This thesis aims to answer the following questions: how do speculative and supernatural fictions of the late-nineteenth and mid-twentieth centuries imagine women's agency concerning motherhood? How do these novels challenge the ideas of stereotypical, domestic femininity? I explore these questions by analyzing pieces of non-realist fiction written by both men and women, which feature powerful, and often monstrous, mothers: Mary E. Bradley Lane's speculative feminist utopian novel, Mizora (1890), Bram Stoker's gothic horror novel, Dracula (1897), Frank Herbert's sweeping science-fiction epic, Dune (1965), and Angela Carter's feminist dystopian fiction, The Passion of New Eve (1977). I argue that feminist ideas emerging concurrent with the first and second waves in the 1890s and the 1960s–70s influence the novels' portrayals of women, as each novel imagines liberating and terrifying versions of motherhood that exceed the social norms of their day. Chapter 1 explores anxieties about motherhood concerning the figure of the New Woman. Both Dracula and Mizora represent women who are dissatisfied with traditional maternal roles. Although not speculative fiction, Dracula creates a space to imagine the "what if'' of the New Woman: what if women did reject their traditional roles, what if they pursue their desires? Chapter 2 examines two science-fiction novels of the 1960s–70s that offer fully realized, powerful maternal figures. Dune and Passion of New Eve, responding to the same social upheavals as second-wave feminist writers and activists were, envision possible worlds in which supernaturally powerful mothers are political and social leaders and gender roles have been more or less transformed.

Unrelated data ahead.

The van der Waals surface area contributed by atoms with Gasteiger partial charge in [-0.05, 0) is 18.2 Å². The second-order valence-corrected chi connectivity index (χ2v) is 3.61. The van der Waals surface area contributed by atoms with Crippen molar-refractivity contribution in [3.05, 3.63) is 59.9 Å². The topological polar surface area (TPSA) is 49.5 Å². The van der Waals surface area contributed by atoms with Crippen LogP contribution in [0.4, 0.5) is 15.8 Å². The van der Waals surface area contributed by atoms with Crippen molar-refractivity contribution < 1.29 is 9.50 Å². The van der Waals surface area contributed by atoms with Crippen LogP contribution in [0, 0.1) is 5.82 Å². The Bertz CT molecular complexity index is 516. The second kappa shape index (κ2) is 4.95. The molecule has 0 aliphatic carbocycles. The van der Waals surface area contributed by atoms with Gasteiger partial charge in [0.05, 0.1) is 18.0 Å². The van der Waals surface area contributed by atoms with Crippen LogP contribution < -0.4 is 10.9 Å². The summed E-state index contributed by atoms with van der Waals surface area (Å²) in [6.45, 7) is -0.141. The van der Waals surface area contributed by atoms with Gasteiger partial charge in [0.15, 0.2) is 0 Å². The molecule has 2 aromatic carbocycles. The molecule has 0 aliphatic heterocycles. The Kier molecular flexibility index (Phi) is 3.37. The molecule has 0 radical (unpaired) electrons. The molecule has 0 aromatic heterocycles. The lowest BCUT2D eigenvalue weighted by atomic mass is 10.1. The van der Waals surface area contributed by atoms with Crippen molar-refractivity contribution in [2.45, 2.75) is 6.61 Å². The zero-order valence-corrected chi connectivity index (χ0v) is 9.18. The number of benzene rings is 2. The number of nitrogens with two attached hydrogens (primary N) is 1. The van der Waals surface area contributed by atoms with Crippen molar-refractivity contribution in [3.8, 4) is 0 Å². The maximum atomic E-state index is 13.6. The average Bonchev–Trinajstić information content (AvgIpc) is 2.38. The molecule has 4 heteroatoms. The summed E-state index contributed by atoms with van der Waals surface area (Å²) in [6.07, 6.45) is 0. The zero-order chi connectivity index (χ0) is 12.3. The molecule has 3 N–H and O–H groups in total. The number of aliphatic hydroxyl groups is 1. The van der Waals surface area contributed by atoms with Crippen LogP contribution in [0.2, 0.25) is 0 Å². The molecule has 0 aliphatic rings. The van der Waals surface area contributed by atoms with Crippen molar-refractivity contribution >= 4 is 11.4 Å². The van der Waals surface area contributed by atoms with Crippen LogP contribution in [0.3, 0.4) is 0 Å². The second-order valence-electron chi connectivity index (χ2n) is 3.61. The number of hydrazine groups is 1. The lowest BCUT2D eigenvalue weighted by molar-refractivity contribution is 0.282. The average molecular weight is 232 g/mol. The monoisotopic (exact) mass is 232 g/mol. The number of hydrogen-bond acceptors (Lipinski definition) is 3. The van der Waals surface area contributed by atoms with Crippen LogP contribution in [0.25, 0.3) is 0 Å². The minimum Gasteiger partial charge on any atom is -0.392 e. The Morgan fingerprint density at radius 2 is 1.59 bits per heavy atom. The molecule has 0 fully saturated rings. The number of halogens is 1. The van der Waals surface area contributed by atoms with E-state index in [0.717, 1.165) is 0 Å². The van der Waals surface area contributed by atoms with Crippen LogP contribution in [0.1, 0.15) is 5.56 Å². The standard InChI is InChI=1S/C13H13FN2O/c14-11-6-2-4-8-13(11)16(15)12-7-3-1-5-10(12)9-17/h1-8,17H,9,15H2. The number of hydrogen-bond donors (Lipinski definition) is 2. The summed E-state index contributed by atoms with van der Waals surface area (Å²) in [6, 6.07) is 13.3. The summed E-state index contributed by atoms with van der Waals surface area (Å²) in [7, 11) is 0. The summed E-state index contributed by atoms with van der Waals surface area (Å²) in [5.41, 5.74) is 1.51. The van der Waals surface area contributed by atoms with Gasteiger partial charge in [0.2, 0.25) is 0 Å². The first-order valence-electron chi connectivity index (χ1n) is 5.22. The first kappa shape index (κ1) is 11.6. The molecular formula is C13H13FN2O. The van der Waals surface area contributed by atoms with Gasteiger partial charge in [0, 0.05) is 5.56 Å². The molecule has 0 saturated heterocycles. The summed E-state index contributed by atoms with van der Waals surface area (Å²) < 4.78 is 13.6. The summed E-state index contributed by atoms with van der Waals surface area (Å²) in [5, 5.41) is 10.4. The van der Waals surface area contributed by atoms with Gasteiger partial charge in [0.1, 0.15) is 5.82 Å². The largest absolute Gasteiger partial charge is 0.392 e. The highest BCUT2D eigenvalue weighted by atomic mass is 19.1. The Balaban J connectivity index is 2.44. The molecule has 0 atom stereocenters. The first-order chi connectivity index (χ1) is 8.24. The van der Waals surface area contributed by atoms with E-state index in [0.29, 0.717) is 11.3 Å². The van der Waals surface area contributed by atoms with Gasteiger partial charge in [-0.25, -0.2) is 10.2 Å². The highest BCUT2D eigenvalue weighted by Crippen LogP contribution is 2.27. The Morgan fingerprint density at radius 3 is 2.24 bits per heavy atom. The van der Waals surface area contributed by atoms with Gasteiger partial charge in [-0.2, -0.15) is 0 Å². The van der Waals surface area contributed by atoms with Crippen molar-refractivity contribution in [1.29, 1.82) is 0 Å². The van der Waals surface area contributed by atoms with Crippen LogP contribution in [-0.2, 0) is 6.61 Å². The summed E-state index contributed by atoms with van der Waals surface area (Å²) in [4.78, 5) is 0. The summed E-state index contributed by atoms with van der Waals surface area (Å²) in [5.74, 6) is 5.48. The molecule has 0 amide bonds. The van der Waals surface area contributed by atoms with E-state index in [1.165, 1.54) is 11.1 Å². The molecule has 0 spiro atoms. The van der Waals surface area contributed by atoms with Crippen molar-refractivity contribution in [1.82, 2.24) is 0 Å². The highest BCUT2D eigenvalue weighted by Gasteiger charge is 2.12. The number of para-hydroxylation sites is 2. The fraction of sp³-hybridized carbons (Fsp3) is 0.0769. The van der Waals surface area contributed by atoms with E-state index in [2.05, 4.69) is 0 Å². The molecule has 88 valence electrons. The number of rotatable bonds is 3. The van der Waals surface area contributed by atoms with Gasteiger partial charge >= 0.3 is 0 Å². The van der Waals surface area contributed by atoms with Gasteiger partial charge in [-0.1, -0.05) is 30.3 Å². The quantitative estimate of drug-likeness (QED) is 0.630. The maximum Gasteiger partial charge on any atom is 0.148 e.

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Master of Arts (M.A.)
College of Arts and Humanities
English; Literary, Cultural & Textual Studies
Length of Campus-only Access
Masters Thesis (Campus-only Access)
Pruitt, Sarah, "Monstrous Mothers and Utopian Possibilities: Motherhood and Power in Speculative Novels of the Late-Nineteenth and Mid-Twentieth Centuries" (2023). Electronic Theses and Dissertations, 2020-. 1784.
Restricted to the UCF community until August 2026; it will then be open access.